Workshop "Cosmology with Small Scale Structure" Jul 22-26, 2013

Workshop "Cosmology with Small Scale Structure"

Informal workshop to discuss cosmological constraints from the full predictions of clustering of galaxies and matter including scales within dark matter halos. The workshop will be focused on tests that use e.g. galaxy-galaxy correlation, cluster-galaxy cross-correlation, cluster-mass cross-correlation, redshift-space correlation function, marginalized over the galaxy-halo connection, to constrain cosmological parameters. We intend a working workshop, with discussions and active testing, and a few formal presentations.

major topics

  • accuracy of theoretical models for galaxy-galaxy and galaxy-mass correlations
  • discuss and compare various statistics, e.g. xi_clg (cluster-galaxy cross-correlation (or M/N)), xi_clm (cluster-mass cross-correlation), xi_gg(\sigma,\pi) (redshift-space correlation function)
  • theoretical uncertanties: which dominate and how can they be reduced?
  • observational uncertanties: which dominate and how can they be reduced?
  • is it really robust and competitive? how do we convince ourselves and others?


July 22 (Mon) - 26 (Fri), 2013


Conference room AB, Kavli IPMU, the University of Tokyo **The room was changed!**


  • Alexie Leauthaud (Kavli IPMU)
  • Surhud More (Kavli IPMU)
  • Masahiro Takada (Kavli IPMU)


  •  Martin White
  •  Frank van den Bosch
  •  Kazuya Koyama
  •  Jeremy Tinker
  •  Andreas Berlind
  • - and others …


Monday 22


Small-scale statistics

  • state of the art for various statistics: xi_gg, xi_gm, xi(rp, pi), M/N 
  • systematics for theoretical formulation
  • systematics for practical implementation on e.g. des, lsst
  • systematics in numerical simulations
  • should we invent new statistics? 


MODERATORS : Risa / Jeremy / Frank


Time  Discussion leaders Topic & key questions
9:30 Risa  Big Picture.  
10  Alexie  Quick summary of discussion from last meeting
12 - 1 lunch  
1 - 2  


Open discussion and work time     


Tuesday 23



  • How accurately do we now know the ingredients that go into analytic halo-type models:  mass function, halo clustering, halo structure?
    • What are the systematic errors due to ICs, N-body codes, resolution, box size?
    • What are the systematic errors due to halo-finding algorithms?  Does it matter what halo definition we use?
    • What are the systematic errors due to not including baryons?  Can we easily account for the effect of baryons without running gas simulations?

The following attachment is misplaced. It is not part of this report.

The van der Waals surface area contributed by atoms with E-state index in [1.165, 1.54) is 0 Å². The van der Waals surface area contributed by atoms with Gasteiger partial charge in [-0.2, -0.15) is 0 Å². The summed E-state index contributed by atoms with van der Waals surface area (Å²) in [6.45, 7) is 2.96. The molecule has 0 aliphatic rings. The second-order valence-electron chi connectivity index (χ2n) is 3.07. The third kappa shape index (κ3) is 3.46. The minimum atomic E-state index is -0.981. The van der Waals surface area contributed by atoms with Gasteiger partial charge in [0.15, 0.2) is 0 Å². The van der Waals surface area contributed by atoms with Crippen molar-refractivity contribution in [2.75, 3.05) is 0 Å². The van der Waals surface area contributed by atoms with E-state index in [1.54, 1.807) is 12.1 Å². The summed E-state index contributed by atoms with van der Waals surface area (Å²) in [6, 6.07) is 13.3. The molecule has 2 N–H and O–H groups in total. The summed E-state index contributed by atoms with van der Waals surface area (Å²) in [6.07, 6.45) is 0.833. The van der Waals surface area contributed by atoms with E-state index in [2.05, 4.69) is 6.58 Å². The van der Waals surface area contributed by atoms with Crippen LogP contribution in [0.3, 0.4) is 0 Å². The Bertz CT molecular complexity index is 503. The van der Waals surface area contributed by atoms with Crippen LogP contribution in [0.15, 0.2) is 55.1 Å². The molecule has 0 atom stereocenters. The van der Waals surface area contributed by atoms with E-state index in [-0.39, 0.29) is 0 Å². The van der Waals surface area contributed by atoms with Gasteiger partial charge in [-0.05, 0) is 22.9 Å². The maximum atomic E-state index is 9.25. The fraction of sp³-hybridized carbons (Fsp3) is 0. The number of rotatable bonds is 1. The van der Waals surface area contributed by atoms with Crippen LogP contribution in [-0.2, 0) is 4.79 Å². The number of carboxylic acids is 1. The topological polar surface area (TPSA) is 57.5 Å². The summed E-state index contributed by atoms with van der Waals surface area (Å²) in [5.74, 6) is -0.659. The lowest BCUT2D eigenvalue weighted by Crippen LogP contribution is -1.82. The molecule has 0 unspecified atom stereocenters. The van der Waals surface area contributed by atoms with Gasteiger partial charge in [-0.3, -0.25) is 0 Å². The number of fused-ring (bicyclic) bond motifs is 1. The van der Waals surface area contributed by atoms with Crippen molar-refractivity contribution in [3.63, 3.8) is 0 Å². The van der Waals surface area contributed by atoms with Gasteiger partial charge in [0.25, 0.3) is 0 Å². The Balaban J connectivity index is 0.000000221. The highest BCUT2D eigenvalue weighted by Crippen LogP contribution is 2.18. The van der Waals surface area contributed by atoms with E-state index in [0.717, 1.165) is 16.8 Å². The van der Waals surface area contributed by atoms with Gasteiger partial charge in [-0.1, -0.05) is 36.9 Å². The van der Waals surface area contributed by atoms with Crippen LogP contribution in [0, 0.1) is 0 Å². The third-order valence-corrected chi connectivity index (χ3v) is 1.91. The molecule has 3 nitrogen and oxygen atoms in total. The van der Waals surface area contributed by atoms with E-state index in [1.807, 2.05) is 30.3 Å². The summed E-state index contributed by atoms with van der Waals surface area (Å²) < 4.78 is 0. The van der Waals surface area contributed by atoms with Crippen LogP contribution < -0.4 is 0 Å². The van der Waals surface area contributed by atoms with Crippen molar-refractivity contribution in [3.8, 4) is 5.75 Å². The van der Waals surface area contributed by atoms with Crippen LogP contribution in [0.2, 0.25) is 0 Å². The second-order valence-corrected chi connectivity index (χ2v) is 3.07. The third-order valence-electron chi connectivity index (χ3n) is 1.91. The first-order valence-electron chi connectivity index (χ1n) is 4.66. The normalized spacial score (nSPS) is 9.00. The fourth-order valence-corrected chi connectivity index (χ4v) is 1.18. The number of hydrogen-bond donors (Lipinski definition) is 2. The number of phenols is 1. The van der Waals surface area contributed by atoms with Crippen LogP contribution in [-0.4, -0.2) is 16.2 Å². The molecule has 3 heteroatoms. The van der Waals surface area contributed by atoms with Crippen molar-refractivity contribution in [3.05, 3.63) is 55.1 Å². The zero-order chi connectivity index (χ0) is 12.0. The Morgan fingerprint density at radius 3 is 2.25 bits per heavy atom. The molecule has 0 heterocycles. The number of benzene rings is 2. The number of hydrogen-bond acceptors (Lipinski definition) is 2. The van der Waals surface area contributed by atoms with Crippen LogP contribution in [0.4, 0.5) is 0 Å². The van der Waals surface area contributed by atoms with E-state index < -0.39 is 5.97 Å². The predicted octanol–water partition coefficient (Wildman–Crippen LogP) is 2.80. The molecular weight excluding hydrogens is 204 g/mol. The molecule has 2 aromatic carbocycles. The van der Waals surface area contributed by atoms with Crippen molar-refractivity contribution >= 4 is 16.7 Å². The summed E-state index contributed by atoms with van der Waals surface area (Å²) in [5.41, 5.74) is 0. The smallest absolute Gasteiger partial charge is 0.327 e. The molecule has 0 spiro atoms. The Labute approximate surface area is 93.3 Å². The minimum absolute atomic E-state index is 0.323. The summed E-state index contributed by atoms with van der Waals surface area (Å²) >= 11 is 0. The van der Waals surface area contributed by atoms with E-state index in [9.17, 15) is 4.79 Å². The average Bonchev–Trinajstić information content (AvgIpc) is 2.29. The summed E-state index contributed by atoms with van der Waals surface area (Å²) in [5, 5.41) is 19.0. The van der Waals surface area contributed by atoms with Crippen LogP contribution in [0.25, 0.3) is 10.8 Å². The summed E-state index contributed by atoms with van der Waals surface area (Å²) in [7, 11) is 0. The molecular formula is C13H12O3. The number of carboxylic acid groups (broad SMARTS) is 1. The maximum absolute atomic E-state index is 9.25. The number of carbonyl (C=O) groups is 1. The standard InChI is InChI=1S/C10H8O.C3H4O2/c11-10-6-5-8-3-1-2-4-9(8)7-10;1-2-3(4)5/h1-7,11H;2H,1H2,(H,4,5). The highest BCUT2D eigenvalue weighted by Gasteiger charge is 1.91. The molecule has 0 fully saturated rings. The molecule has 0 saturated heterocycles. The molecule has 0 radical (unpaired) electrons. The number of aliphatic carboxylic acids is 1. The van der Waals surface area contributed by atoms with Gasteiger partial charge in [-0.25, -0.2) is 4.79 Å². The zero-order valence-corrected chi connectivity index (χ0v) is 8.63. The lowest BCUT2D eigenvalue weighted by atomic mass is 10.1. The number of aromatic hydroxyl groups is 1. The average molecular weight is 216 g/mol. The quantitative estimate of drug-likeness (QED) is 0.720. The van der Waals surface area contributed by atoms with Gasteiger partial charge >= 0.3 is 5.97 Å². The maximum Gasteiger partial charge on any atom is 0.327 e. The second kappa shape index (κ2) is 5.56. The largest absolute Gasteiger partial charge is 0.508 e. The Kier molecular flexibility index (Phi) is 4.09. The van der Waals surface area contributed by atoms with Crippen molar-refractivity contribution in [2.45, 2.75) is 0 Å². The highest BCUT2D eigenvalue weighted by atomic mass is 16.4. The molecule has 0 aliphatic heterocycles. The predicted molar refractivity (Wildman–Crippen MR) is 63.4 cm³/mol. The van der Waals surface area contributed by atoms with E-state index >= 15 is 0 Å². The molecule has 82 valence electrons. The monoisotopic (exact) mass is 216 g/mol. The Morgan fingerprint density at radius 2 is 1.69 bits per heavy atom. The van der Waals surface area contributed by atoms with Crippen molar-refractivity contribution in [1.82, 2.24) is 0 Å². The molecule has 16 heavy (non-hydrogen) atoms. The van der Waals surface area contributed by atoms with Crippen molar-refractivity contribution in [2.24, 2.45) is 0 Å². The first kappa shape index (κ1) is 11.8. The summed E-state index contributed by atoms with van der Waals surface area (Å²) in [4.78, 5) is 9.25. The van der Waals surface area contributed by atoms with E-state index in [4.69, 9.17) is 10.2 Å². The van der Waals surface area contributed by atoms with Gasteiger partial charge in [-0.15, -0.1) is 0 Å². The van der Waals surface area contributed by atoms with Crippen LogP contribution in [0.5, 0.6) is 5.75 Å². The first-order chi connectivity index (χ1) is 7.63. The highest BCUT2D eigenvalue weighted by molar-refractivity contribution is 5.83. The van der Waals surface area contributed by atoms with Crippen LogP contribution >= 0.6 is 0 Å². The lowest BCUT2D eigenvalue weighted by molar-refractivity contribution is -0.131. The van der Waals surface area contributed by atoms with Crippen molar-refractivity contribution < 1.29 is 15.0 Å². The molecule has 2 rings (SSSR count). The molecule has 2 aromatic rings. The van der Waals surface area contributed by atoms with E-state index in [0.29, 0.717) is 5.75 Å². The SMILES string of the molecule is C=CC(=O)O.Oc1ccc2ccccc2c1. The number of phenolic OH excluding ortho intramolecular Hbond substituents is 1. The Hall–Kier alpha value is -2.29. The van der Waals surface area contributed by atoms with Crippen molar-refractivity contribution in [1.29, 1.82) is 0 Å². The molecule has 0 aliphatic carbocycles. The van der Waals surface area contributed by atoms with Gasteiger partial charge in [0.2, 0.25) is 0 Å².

• How "universal" are these properties (mass function, etc), i.e., what is the error in using an analytic function for a given cosmological model, when it was derived using a different cosmology?
  • Do we understand assembly bias well enough to account for it in our modeling?
  • Is it better to bypass these halo properties and measure galaxy statistics directly by populating simulations?  What are the systematic errors on statistics like the correlation function from all the items listed above?
  • Can we get away with approximating different cosmological models by intelligently rescaling a small number of boxes?  What are the errors caused by this?  If we need to run many boxes to cover the cosmological parameter space, can we interpolate to make the problem tractable?  How should we interpolate?
  • The answers to all these questions will depend on the statistic and physical scale in question.  That is a lot of information to compile.  What of all this should we focus on? 


MODERATORS: Salman / Katrin / Andreas


Time  Discussion leader Topic & key questions
9:30 - 12 Salman/Katrin/Andreas  
12 - 1  lunch  
1- 1:30    
1:30 - 2    
2 - 2:30    


Wednesday 24


Redshift space distortions


MODERATORS: Martin / Masahiro / Jeremy


Time  Discussion leader Topic & key questions
9:30 -12 Martin / Masahiro / Jeremy   
   Jeremy challenges for boss/ challenges for elg surveys (hetdex, eboss, bigboss) 
12 - 1  lunch


1 - 2    


Thursday 25


Morning : Effects of baryons

Afternoon : modified gravity






Time  Discussion leader Topic & key questions
9:30 -12 Joop Schaye / Andrew Zentner   
12 - 1  lunch


1 - 3 Kazuya  Modified gravity


Friday 26


optical cluster finding

    • state-of-the art update (redmapper)
    • where will be by the end of DES?
    • which observational systematics can be informed by simulations?
    • applications to small-scale modeling, including lensing and M/N


MODERATORS : Eduardo / Andrew /


Time  Discussion leader Topic & key questions
9:30 Eduardo  State of the art of cluster finding
10 - 12 Eduardo / Andrew Wetzel  
12 - 1  lunch  
1- 2   Summary by Frank  
Open discussion and work time     



On-line registration form (Indico page) is available here

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